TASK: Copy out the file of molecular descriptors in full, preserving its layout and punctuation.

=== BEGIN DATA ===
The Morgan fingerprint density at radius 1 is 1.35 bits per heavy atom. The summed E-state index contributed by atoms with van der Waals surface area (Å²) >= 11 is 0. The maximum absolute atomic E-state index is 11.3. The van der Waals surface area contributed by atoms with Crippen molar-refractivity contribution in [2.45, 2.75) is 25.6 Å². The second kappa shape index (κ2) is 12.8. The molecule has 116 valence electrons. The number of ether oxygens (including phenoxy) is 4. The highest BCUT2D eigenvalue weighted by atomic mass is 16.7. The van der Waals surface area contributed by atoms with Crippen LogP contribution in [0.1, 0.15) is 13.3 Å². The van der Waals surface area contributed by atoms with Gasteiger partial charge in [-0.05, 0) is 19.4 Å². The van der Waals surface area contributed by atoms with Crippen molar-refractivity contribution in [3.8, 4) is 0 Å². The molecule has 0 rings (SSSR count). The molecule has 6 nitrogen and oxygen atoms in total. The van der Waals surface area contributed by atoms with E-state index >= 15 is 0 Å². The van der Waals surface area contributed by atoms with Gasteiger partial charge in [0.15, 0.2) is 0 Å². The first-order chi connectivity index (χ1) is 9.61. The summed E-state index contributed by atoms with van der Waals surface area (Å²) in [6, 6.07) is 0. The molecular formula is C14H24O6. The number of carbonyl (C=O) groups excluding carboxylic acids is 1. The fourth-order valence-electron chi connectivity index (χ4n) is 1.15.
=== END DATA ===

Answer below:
The Morgan fingerprint density at radius 1 is 1.35 bits per heavy atom. The summed E-state index contributed by atoms with van der Waals surface area (Å²) >= 11 is 0. The maximum absolute atomic E-state index is 11.3. The van der Waals surface area contributed by atoms with Crippen molar-refractivity contribution in [2.45, 2.75) is 25.6 Å². The second kappa shape index (κ2) is 12.8. The molecule has 116 valence electrons. The number of ether oxygens (including phenoxy) is 4. The highest BCUT2D eigenvalue weighted by atomic mass is 16.7. The van der Waals surface area contributed by atoms with Crippen LogP contribution in [0.1, 0.15) is 13.3 Å². The van der Waals surface area contributed by atoms with Gasteiger partial charge in [-0.05, 0) is 19.4 Å². The van der Waals surface area contributed by atoms with Crippen molar-refractivity contribution in [3.8, 4) is 0 Å². The molecule has 0 rings (SSSR count). The molecule has 6 nitrogen and oxygen atoms in total. The van der Waals surface area contributed by atoms with E-state index >= 15 is 0 Å². The van der Waals surface area contributed by atoms with Gasteiger partial charge in [0.15, 0.2) is 0 Å². The first-order chi connectivity index (χ1) is 9.61. The summed E-state index contributed by atoms with van der Waals surface area (Å²) in [6, 6.07) is 0. The molecular formula is C14H24O6. The number of carbonyl (C=O) groups excluding carboxylic acids is 1. The fourth-order valence-electron chi connectivity index (χ4n) is 1.15.